Rhea Ashley Hoskin

Dr. Rhea Ashley Hoskin
AMTD Global Talent Post-Doctoral Fellow
> Ontario Women’s Health Scholar
> Governor General Gold Medal Award (Queen’s University)

You might not have a name for it, but you’ve likely seen or experienced its impact. Femmephobia refers to the way society devalues and regulates femininity, or anything deemed feminine, whether expressed by women, nonbinary people or men. This insidious form of prejudice impacts everyone, regardless of gender or sexual orientation – but Dr. Rhea Ashley Hoskin aims to change all that.

“The way society devalues and regulates femininity is almost second nature. We tend to take it for granted that a man would be ridiculed or assaulted for being too feminine, or that someone wouldn’t be taken seriously at work if they wore an overly feminine dress,” says Hoskin. “But this is a prejudice and one that is deeply ingrained and naturalized in so many areas of life for so many people.”

Naming and challenging femmephobia

Already an award-winning and well-published scholar, Hoskin joined Waterloo in 2020 as one of the first recipients of the AMTD Global Talent Postdoctoral Fellowship Program which supports disruptive research and knowledge sharing. Alongside mentors Dr. Toni Serafini (Department of Sexuality, Marriage, & Family Studies at St. Jerome’s University) and Dr. Andrea Quinlan (Department of Sociology and Legal Studies), Hoskin is deepening our understanding of femmephobia and creating ways for people to counteract it. Her work cuts across disciplines, including sociology and psychology, and explores femmephobia in multiple domains, such as discrimination, body image, health, relationships, pop culture, work, and gender-based violence.

While at Waterloo, I have had the opportunity to continue exploring femmephobia across multiple domains, each of which has yielded striking results,” says Hoskin. “For instance, in one study we learned that many women across sexual identities experience intense pressure to be ‘less feminine’ in multiple areas of their lives – at home, while dating, at work, playing sports, etc. They frequently feel they have to alter their appearance or mannerisms.”

This finding is especially impactful in relation to previous research that focused on the pressure many women face to be more feminine. Together, the findings suggest women are trying to be the right amount of feminine and masculine at all times according to the demands of each context.

“This suppression of femininity and the balancing acts women perform come at a cost - you cannot move freely in the world when you are walking a perpetual tightrope,” says Hoskin.

Developing tools to dismantle femmephobia

Hoskin’s impressive scholarly outputs – including 38 papers, three books and numerous presentations – are helping other researchers use femmephobia as a lens in their own work. However, a crucial part of her work is getting her research into the community where it can help create meaningful change. One such collaboration is a free Femmephobia 101 Workbook which helps people examine and challenge their ideas and attitudes about femininity. Hoskin and her colleagues are already planning editions specifically for parents, youth and teenagers.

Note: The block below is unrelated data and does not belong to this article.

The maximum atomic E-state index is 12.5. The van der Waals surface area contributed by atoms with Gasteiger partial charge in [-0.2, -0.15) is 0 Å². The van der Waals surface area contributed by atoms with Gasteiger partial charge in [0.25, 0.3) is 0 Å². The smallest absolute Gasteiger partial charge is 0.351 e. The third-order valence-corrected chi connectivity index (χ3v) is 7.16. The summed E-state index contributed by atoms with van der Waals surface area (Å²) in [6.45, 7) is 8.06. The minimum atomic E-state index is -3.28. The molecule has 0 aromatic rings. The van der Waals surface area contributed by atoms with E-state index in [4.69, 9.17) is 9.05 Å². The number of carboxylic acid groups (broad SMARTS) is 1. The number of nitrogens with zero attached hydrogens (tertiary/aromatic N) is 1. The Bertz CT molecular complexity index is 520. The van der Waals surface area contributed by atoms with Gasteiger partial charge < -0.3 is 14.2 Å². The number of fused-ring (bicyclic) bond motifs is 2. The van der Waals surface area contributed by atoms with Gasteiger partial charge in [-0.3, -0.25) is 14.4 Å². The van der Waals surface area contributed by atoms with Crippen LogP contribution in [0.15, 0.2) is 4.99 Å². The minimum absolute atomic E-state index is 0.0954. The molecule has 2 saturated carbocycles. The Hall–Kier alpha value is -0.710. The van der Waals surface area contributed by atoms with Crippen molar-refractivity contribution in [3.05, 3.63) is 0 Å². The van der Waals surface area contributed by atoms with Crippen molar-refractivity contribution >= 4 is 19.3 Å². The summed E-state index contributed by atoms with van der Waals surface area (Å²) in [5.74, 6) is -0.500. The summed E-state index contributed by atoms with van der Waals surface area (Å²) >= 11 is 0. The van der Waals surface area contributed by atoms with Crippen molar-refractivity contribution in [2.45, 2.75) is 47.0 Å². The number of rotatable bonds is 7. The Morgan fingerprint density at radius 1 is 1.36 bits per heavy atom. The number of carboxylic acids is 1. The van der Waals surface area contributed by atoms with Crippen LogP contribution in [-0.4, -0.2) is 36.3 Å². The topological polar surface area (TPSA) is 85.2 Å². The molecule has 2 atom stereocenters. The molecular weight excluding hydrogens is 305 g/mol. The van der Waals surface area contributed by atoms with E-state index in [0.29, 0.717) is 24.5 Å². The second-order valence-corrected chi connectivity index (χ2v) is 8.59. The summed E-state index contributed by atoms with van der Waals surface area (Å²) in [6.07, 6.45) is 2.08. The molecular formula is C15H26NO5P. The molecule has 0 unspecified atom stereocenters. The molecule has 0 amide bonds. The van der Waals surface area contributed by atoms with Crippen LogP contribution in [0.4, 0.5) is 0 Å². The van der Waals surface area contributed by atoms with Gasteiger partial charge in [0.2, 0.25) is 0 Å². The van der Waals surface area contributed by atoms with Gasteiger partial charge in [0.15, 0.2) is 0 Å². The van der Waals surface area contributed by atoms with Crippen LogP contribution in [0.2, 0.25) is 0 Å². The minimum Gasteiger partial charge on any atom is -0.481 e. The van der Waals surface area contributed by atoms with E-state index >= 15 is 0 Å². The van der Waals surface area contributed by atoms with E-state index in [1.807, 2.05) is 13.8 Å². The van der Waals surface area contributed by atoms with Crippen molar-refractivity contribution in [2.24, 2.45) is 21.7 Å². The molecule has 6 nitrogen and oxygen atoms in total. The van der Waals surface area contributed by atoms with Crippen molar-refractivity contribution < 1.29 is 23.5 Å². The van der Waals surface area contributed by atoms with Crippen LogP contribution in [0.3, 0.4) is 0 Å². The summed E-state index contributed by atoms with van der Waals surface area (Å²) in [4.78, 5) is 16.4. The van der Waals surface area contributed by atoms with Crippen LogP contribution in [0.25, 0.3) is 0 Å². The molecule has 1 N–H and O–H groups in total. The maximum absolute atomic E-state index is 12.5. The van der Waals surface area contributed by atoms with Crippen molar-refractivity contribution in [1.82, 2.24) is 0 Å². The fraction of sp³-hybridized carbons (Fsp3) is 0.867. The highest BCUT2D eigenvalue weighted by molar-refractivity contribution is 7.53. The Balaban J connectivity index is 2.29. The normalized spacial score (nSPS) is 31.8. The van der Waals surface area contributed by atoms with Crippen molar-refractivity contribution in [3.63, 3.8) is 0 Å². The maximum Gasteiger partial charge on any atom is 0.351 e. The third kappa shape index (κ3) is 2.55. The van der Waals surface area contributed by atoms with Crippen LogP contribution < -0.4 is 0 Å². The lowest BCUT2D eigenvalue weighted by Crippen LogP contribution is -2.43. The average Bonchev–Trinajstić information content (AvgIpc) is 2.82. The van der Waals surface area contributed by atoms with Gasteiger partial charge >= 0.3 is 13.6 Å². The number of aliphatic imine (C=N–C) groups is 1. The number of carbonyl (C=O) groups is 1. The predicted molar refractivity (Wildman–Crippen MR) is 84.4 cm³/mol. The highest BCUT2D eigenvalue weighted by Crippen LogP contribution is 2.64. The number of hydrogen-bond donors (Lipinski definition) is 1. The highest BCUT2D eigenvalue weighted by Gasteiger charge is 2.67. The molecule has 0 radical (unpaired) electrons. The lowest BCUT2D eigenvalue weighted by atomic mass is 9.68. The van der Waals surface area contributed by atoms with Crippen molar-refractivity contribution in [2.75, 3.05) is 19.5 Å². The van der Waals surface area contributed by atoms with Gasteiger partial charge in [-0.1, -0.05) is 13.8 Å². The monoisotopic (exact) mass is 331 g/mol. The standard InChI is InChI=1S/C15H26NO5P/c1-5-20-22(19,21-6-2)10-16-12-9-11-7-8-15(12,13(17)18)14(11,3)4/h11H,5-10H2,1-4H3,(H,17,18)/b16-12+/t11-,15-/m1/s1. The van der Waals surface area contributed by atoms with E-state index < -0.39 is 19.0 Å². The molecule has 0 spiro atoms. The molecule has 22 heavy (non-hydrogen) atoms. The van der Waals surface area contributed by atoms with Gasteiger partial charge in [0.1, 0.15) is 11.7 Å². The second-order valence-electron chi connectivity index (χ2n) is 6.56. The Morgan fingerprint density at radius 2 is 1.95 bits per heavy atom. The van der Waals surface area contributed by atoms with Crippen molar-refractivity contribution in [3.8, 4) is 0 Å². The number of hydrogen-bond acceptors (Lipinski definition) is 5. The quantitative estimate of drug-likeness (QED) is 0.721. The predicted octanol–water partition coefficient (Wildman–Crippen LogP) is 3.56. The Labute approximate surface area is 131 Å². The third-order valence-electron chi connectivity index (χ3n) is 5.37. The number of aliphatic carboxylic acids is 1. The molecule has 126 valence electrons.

Hoskin is also working on a SSHRC-funded interactive digital platform that visualizes the impact of femmephobia on society and helps people to revalue femininity. The AMTD fellowship made it possible for her to hire a software engineering co-op student to help create this innovative experience.

“We want to help people imagine a world where femininity is treated equally and not so heavily regulated across bodies and identities,” Hoskin says. “Outreach is a central aspect of my research and values, so the AMTD’s focus on the betterment of society and knowledge mobilization was a big part of what drew me to this fellowship.”

“These inequities are the basis for so many types of harassment and violence across contexts such as families, schools, workplaces, and relationships,” says Serafini. “When we talk about innovation and disruption, people tend to think of science/technology. But Hoskin’s work disrupts the ideologies that perpetuate oppression and impact our daily living, identities, and relationships. This is the systemic disruption needed for social change.”

Through the support of the fellowship, Hoskin supervised graduate and undergraduate students, and is teaching a new course on Femme Theory at St. Jerome’s University. Hoskin sees both as integral to creating the “waves of disruption” sought after by the AMTD fellowship by helping the next generation of researchers approach questions of femininity differently. “It will create ripple effect as students move to different institutions and into various careers,” Hoskin says.

After her ATMD Fellowship concludes, Hoskin plans to stay with Waterloo and St. Jerome’s to continue her work through a SSHRC postdoctoral award. During her time at Waterloo, she also earned a SSHRC Insight Development Grant, where she ranked #1 out of 47 in her funding category.

“My AMTD fellowship has been the highlight of my career thus far and has shaped who I am as a researcher, mentor, and colleague,” says Hoskin. “The fellowship provided the stability and financial support for me to focus on moving the burgeoning field of femininities forward and to devote time to outreach activities and media engagements.” 

“It has been an honour working with Drs. Serafini and Quinlan as an inaugural AMTD fellow, and I am filled with gratitude that I am able to continue working with them over the next couple of years.”

For details about AMTD Postdocs and the process to become an AMTD scholar, please visit AMTD Waterloo Global Talent Postdoctoral Fellowship. Additional funding programs are also available for postdoctoral scholars through the University; please visit Find postdoc funding for information.